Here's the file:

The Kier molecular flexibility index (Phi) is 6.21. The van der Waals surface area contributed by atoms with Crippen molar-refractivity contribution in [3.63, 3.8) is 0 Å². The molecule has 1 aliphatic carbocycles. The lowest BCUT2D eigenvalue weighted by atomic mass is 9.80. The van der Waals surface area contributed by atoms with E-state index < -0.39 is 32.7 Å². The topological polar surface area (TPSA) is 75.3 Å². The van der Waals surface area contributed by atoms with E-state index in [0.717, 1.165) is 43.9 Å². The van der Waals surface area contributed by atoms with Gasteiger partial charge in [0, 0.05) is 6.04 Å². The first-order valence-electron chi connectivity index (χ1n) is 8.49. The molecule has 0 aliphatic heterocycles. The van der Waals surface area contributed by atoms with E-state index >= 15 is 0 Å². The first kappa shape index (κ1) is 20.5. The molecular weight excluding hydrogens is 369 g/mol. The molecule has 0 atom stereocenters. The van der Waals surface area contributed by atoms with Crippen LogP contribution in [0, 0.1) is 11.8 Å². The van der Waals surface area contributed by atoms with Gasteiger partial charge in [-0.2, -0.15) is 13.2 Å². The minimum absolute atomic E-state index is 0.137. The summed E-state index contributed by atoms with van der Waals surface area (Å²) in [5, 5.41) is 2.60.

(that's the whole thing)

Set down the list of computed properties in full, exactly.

The Kier molecular flexibility index (Phi) is 6.21. The van der Waals surface area contributed by atoms with Crippen molar-refractivity contribution in [3.63, 3.8) is 0 Å². The molecule has 1 aliphatic carbocycles. The lowest BCUT2D eigenvalue weighted by atomic mass is 9.80. The van der Waals surface area contributed by atoms with E-state index < -0.39 is 32.7 Å². The topological polar surface area (TPSA) is 75.3 Å². The van der Waals surface area contributed by atoms with E-state index in [0.717, 1.165) is 43.9 Å². The van der Waals surface area contributed by atoms with Gasteiger partial charge in [0, 0.05) is 6.04 Å². The first-order valence-electron chi connectivity index (χ1n) is 8.49. The molecule has 0 aliphatic heterocycles. The van der Waals surface area contributed by atoms with E-state index >= 15 is 0 Å². The first kappa shape index (κ1) is 20.5. The molecular weight excluding hydrogens is 369 g/mol. The molecule has 0 atom stereocenters. The van der Waals surface area contributed by atoms with Crippen LogP contribution in [0, 0.1) is 11.8 Å². The van der Waals surface area contributed by atoms with Gasteiger partial charge in [-0.2, -0.15) is 13.2 Å². The minimum absolute atomic E-state index is 0.137. The summed E-state index contributed by atoms with van der Waals surface area (Å²) in [5, 5.41) is 2.60.